Assessment of Learning Outcomes and Social Effects of Community-Based Education

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The United States Agency for International Development’s (USAID’s) Assessment of Learning Outcomes and Social Effects of Community-Based Education (ALSE) research project examines how well community-based schools are helping children learn in core subjects such as literacy and mathematics.

The program examines how the transition from community management to government management affects the performance of students and teachers. Implemented by New York University, the project assesses the results achieved by the Community-Based Education Enhancement Program, an activity funded by Canada’s Department of Foreign Affairs, Trade, and Development as well as a contribution from the Government of the Hellenic Republic (Greece). ALSE provides a series of executive seminars to help the Afghan Ministry of Education and Afghan non-governmental organizations education staff to apply rigorous and modern education research techniques, and to conduct education research that would meet international standards.

The program also supports 69 community-based education (CBE) classes in Herat, Ghor, Bamyan, Daykundi, Parwan, and Kapisa provinces of Afghanistan.


  • Assess the impact of community-based schools on learning outcomes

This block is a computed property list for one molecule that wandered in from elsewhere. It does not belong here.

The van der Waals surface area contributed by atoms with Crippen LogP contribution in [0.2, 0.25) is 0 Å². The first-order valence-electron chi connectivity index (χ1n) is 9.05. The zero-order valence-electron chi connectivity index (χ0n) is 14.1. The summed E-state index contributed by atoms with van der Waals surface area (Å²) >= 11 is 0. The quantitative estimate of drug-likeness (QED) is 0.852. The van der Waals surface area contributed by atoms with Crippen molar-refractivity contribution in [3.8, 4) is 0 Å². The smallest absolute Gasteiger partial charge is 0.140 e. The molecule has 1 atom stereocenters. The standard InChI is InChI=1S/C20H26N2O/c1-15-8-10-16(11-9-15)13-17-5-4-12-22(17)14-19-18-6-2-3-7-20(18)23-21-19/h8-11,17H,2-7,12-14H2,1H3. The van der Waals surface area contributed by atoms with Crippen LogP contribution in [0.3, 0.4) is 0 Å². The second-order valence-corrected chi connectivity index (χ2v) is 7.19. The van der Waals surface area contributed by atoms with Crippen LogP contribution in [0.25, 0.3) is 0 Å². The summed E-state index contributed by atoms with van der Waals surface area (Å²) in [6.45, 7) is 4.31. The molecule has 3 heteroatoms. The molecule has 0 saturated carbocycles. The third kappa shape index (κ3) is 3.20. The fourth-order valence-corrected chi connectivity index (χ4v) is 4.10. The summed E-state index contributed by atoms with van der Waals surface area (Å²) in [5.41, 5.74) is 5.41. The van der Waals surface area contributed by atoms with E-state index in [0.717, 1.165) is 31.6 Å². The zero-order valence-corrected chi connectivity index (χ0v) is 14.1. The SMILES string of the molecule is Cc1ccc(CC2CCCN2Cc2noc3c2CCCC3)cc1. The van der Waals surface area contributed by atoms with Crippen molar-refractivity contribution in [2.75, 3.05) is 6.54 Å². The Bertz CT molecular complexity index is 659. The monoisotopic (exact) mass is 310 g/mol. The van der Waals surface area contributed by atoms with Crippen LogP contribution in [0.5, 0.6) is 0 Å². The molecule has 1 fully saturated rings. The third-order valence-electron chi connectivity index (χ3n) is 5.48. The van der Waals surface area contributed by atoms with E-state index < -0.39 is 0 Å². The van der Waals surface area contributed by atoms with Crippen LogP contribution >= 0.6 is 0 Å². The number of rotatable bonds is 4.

• Assess the performance of students and teachers after handing over management of CBEs from non-governmental organizations to the Ministry of Education

  • Provide a series of six short-term, intensive executive seminars focused on building the research capacity of the Ministry of Education staff

  • Provide overall technical and financial support to 69 CBE classes of which management will be transitioned from non-government organizations to the community


  • Developed ten training modules with facilitator guides for Community Development Councils, Educational Subcommittees, and School Management Shuras to enhance their capacities in managing community-based education classes

  • Disseminated a research brief on community participation and the sustainability of rural education in Afghanistan

  • Co-piloted ten training modules with the Directorate of Social Mobilization and Shuras at the central, district, and provincial levels. The pilots were done in Dari and Pashto languages in three villages (Parwan, Bamiyan, and Kapisa)

  • Conducted a three-day training workshop on research proposal development with selected staff of the Research and Evaluation Unit of the Ministry of Education in Kabul

  • Held a joint panel with representatives of the Afghan Ministry of Education, Catholic Relief Service, and Steps Towards Afghan Girls’ Educational Success during the 2017 Comparative International Education Society Conference in Atlanta, Georgia

  • Successfully transitioned 69 CBE classes, previously managed by an NGO, to local community management